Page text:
The next time you hop in your car and say, “Call Mom,” you may be using Voicebox voice-recognition technology. The Bellevue-based company, with offices worldwide, was founded in 2001, and its first product was the Cybermind smart speaker, similar to that of the Amazon Echo. Around the same period, a demand for a voice-recognition system in vehicles was emerging, said Michael Kennewick, the company’s senior vice president of product engineering. People wanted to make hands-free calls and change the songs on their iPods. After years of product design and testing, Voicebox shipped its first voice-recognition solution to Toyota in 2008.
Today, the company has 150 employees, about 100 of whom are at its Eastside location. Voicebox’s clients include Toyota; Chrysler; and several retailers, headset makers, and those in the Internet of Things sphere.
Part of what makes the company so unique is the machine-learning technology it implemented from the beginning. The software uses outside context to better understand what a person is asking. It makes the product seem more human and yields better results, Kennewick said.
A section of the recording area is an automotive simulation room, where people can test the voice- recognition product’s ease-of-use while “driving.” The full simulation setup, with a real driver’s seat, is a recent addition.
Office flow is important to Voicebox. Its location in downtown Bellevue occupies two floors, with expansive windows and a circular layout that feels seamless and easy to navigate.
Visitors are greeted at the front desk, then sign in and have their photo taken. An alert with their picture is then sent to the employee they’re meeting.
Little cat figurines, like these Hello Kitty dolls, are a humorous theme throughout the office.
Voicebox has two audio recording rooms and three small recording booths, so the company can capture a range of sounds for product performance. Over the years, nearly 100 million audio recordings have been recorded on- and off-site to improve the software.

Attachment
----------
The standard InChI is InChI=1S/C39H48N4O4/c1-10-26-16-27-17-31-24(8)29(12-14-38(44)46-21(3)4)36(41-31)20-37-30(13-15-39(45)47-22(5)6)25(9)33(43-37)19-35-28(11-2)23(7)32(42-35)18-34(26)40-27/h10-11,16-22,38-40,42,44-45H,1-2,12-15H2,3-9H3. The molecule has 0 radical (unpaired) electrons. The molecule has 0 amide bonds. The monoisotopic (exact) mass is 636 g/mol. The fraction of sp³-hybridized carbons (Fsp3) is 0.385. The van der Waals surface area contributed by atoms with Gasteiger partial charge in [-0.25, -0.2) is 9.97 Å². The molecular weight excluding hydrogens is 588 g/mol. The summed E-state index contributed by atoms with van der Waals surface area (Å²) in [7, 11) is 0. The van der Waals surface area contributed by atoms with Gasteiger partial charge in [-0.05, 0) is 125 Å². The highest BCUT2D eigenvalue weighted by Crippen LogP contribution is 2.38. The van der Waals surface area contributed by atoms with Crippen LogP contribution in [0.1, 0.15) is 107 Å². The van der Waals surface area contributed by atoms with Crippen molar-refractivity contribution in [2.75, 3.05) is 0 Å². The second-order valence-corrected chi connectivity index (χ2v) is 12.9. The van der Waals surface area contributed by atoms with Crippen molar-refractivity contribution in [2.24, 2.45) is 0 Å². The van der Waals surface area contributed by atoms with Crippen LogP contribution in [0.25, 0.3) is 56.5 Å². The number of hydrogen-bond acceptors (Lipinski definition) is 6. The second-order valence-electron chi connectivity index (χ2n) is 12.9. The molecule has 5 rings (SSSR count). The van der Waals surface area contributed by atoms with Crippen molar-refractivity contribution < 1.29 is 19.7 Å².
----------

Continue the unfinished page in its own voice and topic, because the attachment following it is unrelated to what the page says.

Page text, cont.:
Work stations are set up in pods, but desks can be easily moved for team collaboration.
The Voicebox audio studio is state of the art. Senior audio engineer Aaron Tungseth can access the two audio studios, three smaller audio booths, and an automotive simulation room from his control desk.
Sandwiched between workspaces is a ping-pong table with a few chairs. The employees work hard, but they also have areas to unwind and refresh.
Because Voicebox has five global offices, the kitchen mural is a fitting backdrop for employees lounging during their lunch break.
The main kitchen at Voicebox is bustling during the lunch hour and is fully stocked with snacks for a quick bite to eat. There are four other, smaller kitchens at Voicebox for employee convenience.
Little nooks with eclectic furniture are commonplace. When staff members need a break, they can pull up a chair and challenge a co-worker to a friendly game of chess.
- The company is approaching 100 million recorded audio files to fine tune its voice-recognition software, so it functions properly with a variety of dialects and sound environments.
- The office space was designed by JPC Architects and built by Foushée.
- Its first global office was in Munich, Germany.
- Every Friday is bagel Friday.
- Karaoke is a huge hit at Voicebox. Not only are the staff talented, but some team members sing in different languages.